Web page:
Last week, Texas governor and GOP presidential hopeful Rick Perry attacked President Obama’s record on the Middle East. Perry, in a possibly ghost-written op-ed where he distorted a Texas historian to link Israel and Texas, wrote that it was a “mistake for President Obama to distance himself from Israel and seek engagement with the hostile regimes in Syria and Iran.”
But sending an ambassador to Syria, despite Republican opposition, has yielded some results. In early July, Ambassador Robert Ford joined embattled anti-government protesters in the restive city of Hama in a show of “solidarity.” Activists there said they “felt protected.” Today, the New York Times reported that the Obama administration is leaving Ford in Damascus “so he can maintain contact with opposition leaders and the leaders of the country’s myriad sects and religious groups” in order to avoid chaos in the event of the fall of dictator Bashar Al-Assad.
And today, the top U.S. military officer, Joint Chiefs of Staff Chairman Admiral Michael Mullen, supported the notion of opening up channels of communication with Iran. Speaking at the Carnegie Endowment for International Peace ahead of his retirement, Mullen said having no communications with adversaries made it more likely that mistakes could be made that would lead to an escalation of tensions and possibly a conflict:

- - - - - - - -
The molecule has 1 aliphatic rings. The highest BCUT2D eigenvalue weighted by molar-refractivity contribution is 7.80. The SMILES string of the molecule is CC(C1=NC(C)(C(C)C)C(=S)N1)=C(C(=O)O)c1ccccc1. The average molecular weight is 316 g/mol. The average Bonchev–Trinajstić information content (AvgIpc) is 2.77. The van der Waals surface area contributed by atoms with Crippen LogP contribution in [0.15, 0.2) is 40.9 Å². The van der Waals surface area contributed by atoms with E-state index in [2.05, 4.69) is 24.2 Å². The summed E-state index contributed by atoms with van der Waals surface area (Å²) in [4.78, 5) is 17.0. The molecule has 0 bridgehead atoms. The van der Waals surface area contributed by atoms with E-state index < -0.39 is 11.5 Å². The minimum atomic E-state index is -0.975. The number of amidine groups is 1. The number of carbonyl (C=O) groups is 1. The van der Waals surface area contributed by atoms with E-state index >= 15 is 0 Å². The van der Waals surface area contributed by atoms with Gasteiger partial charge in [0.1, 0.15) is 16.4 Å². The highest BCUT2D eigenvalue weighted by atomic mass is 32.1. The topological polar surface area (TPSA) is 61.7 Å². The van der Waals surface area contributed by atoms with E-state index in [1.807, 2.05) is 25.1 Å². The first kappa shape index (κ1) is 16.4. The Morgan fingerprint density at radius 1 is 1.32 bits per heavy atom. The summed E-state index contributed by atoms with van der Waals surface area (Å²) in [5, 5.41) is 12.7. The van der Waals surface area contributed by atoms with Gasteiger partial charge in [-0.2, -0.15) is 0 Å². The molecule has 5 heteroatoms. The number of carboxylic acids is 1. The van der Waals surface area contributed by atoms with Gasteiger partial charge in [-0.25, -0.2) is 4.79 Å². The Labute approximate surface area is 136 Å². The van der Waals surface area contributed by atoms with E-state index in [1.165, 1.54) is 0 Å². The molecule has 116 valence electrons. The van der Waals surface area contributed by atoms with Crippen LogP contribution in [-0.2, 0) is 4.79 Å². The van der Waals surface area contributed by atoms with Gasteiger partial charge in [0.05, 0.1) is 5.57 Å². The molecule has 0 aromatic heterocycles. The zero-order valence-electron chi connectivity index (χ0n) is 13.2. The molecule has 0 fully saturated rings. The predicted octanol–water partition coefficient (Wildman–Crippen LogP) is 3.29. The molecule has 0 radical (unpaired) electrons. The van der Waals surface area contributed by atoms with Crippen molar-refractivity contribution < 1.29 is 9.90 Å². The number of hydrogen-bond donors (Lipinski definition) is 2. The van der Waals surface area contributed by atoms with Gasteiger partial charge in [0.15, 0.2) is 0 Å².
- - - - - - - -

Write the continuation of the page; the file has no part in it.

MULLEN: We haven’t had a connection with Iran since 1979. Even in the darkest days of the Cold War, we had links to the Soviet Union. We are not talking to Iran, so we don’t understand each other. If something happens, it’s virtually assured that we won’t get it right — that there will be miscalculation which would be extremely dangerous in that part of the world. [...]
QUESTION: Are you specifically talking about military to military contact, or a broader set of engagement between the two countries?
MULLEN: I’m talking about any channel that’s open. We’ve not had a direct link of communication with Iran since 1979. And I think that has planted many seeds for miscalculation. When you miscalculate, you can escalate and misunderstand. This isn’t about agreeing or disagreeing. [...]
My own experience is, it sort of depends on the country what the most effective channels are. Some of them are diplomatic. Some of them are political. Some of them are mil-to-mil. Some of them are economic. But we have not had a clear channel to Iran since 1979.
[...] Any channel would be terrific and I don’t have a preferred one based on what the hopes would be.
Mullen’s comments come a day after the Wall Street Journal reported that the military was considering establishing a direct hot line to Iran in order to communicate should there be an incident between the countries, especially in the Persian Gulf between U.S. ships and Iranian Revolutionary Guard boats. Several encounters in the past resulted in what the Journal described as “near-altercations.” The Bush Administration, which rejected talking to Iran, refused to give military commanders the power to negotiate an “incidents at sea” agreement with the Iranians.